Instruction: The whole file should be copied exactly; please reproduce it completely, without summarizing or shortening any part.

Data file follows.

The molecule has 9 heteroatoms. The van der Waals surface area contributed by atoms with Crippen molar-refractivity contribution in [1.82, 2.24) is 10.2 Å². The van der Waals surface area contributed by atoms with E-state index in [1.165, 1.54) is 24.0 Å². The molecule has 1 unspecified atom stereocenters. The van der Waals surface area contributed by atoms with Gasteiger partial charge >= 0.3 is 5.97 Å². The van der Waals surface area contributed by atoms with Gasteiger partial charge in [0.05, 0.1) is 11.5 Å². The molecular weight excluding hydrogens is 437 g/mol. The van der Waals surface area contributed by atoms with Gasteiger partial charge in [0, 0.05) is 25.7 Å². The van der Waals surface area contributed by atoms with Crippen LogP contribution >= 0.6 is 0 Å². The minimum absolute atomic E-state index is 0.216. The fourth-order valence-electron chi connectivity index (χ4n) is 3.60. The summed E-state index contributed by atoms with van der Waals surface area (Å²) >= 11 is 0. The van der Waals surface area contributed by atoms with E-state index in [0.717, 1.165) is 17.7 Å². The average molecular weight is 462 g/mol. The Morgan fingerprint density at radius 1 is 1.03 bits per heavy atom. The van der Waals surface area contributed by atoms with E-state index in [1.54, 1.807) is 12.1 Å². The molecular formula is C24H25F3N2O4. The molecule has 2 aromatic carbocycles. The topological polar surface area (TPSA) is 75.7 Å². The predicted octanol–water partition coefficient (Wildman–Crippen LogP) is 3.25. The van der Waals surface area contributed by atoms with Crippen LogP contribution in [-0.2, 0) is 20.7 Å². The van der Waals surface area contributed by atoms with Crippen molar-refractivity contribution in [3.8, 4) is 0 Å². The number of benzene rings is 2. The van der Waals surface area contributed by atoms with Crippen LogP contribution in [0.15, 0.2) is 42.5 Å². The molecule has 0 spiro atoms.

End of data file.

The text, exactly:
The molecule has 9 heteroatoms. The van der Waals surface area contributed by atoms with Crippen molar-refractivity contribution in [1.82, 2.24) is 10.2 Å². The van der Waals surface area contributed by atoms with E-state index in [1.165, 1.54) is 24.0 Å². The molecule has 1 unspecified atom stereocenters. The van der Waals surface area contributed by atoms with Gasteiger partial charge >= 0.3 is 5.97 Å². The van der Waals surface area contributed by atoms with Gasteiger partial charge in [0.05, 0.1) is 11.5 Å². The molecular weight excluding hydrogens is 437 g/mol. The van der Waals surface area contributed by atoms with Gasteiger partial charge in [0, 0.05) is 25.7 Å². The van der Waals surface area contributed by atoms with Crippen LogP contribution >= 0.6 is 0 Å². The minimum absolute atomic E-state index is 0.216. The fourth-order valence-electron chi connectivity index (χ4n) is 3.60. The summed E-state index contributed by atoms with van der Waals surface area (Å²) >= 11 is 0. The van der Waals surface area contributed by atoms with E-state index in [0.717, 1.165) is 17.7 Å². The average molecular weight is 462 g/mol. The Morgan fingerprint density at radius 1 is 1.03 bits per heavy atom. The van der Waals surface area contributed by atoms with E-state index in [1.54, 1.807) is 12.1 Å². The molecular formula is C24H25F3N2O4. The molecule has 2 aromatic carbocycles. The topological polar surface area (TPSA) is 75.7 Å². The predicted octanol–water partition coefficient (Wildman–Crippen LogP) is 3.25. The van der Waals surface area contributed by atoms with Crippen LogP contribution in [-0.2, 0) is 20.7 Å². The van der Waals surface area contributed by atoms with Crippen molar-refractivity contribution in [3.8, 4) is 0 Å². The number of benzene rings is 2. The van der Waals surface area contributed by atoms with Crippen LogP contribution in [0.15, 0.2) is 42.5 Å². The molecule has 0 spiro atoms.